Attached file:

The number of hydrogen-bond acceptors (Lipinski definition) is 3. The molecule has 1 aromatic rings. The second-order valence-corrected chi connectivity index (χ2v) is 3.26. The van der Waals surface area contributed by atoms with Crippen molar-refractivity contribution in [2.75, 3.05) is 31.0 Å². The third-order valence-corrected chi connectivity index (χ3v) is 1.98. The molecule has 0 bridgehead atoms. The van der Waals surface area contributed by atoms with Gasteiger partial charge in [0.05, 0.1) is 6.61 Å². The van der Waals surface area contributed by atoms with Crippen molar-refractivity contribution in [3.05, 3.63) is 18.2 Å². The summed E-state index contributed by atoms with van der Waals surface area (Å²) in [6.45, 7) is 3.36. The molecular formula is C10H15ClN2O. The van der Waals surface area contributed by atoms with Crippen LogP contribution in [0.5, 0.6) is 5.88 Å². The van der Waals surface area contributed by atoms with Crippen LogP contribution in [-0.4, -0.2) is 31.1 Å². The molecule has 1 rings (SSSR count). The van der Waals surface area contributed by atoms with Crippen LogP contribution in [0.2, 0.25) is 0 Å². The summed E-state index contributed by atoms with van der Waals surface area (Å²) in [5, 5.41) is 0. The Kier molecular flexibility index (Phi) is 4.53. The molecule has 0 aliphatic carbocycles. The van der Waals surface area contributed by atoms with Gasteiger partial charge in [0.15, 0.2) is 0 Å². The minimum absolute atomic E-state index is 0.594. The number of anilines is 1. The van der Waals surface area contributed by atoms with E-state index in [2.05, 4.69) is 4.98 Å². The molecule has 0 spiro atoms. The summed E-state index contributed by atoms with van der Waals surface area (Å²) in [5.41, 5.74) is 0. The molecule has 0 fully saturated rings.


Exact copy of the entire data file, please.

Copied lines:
The number of hydrogen-bond acceptors (Lipinski definition) is 3. The molecule has 1 aromatic rings. The second-order valence-corrected chi connectivity index (χ2v) is 3.26. The van der Waals surface area contributed by atoms with Crippen molar-refractivity contribution in [2.75, 3.05) is 31.0 Å². The third-order valence-corrected chi connectivity index (χ3v) is 1.98. The molecule has 0 bridgehead atoms. The van der Waals surface area contributed by atoms with Gasteiger partial charge in [0.05, 0.1) is 6.61 Å². The van der Waals surface area contributed by atoms with Crippen molar-refractivity contribution in [3.05, 3.63) is 18.2 Å². The summed E-state index contributed by atoms with van der Waals surface area (Å²) in [6.45, 7) is 3.36. The molecular formula is C10H15ClN2O. The van der Waals surface area contributed by atoms with Crippen LogP contribution in [0.5, 0.6) is 5.88 Å². The van der Waals surface area contributed by atoms with Crippen LogP contribution in [-0.4, -0.2) is 31.1 Å². The molecule has 1 rings (SSSR count). The van der Waals surface area contributed by atoms with Crippen LogP contribution in [0.2, 0.25) is 0 Å². The summed E-state index contributed by atoms with van der Waals surface area (Å²) in [5, 5.41) is 0. The Kier molecular flexibility index (Phi) is 4.53. The molecule has 0 aliphatic carbocycles. The van der Waals surface area contributed by atoms with Gasteiger partial charge in [0.15, 0.2) is 0 Å². The minimum absolute atomic E-state index is 0.594. The number of anilines is 1. The van der Waals surface area contributed by atoms with E-state index in [2.05, 4.69) is 4.98 Å². The molecule has 0 spiro atoms. The summed E-state index contributed by atoms with van der Waals surface area (Å²) in [5.41, 5.74) is 0. The molecule has 0 fully saturated rings.